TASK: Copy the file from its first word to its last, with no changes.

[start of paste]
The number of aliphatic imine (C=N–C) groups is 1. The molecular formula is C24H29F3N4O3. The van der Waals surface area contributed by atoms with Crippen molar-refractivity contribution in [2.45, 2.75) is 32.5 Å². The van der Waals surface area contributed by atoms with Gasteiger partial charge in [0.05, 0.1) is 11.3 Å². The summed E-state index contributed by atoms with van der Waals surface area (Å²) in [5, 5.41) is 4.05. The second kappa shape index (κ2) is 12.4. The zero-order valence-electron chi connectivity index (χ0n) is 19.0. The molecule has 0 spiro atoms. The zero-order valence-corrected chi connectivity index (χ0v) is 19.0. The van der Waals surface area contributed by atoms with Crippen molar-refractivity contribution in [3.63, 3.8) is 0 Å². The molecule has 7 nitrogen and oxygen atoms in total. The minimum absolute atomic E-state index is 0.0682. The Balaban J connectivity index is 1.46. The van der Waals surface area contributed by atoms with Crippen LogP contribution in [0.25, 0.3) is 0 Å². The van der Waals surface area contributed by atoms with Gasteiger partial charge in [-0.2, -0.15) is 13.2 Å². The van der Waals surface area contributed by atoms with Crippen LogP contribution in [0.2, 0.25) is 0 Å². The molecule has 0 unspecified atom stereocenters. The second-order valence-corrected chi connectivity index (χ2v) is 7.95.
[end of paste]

The number of aliphatic imine (C=N–C) groups is 1. The molecular formula is C24H29F3N4O3. The van der Waals surface area contributed by atoms with Crippen molar-refractivity contribution in [2.45, 2.75) is 32.5 Å². The van der Waals surface area contributed by atoms with Gasteiger partial charge in [0.05, 0.1) is 11.3 Å². The summed E-state index contributed by atoms with van der Waals surface area (Å²) in [5, 5.41) is 4.05. The second kappa shape index (κ2) is 12.4. The zero-order valence-electron chi connectivity index (χ0n) is 19.0. The molecule has 0 spiro atoms. The zero-order valence-corrected chi connectivity index (χ0v) is 19.0. The van der Waals surface area contributed by atoms with Crippen molar-refractivity contribution in [3.63, 3.8) is 0 Å². The molecule has 7 nitrogen and oxygen atoms in total. The minimum absolute atomic E-state index is 0.0682. The Balaban J connectivity index is 1.46. The van der Waals surface area contributed by atoms with Crippen LogP contribution in [0.25, 0.3) is 0 Å². The van der Waals surface area contributed by atoms with Gasteiger partial charge in [-0.2, -0.15) is 13.2 Å². The van der Waals surface area contributed by atoms with Crippen LogP contribution in [0.2, 0.25) is 0 Å². The molecule has 0 unspecified atom stereocenters. The second-order valence-corrected chi connectivity index (χ2v) is 7.95.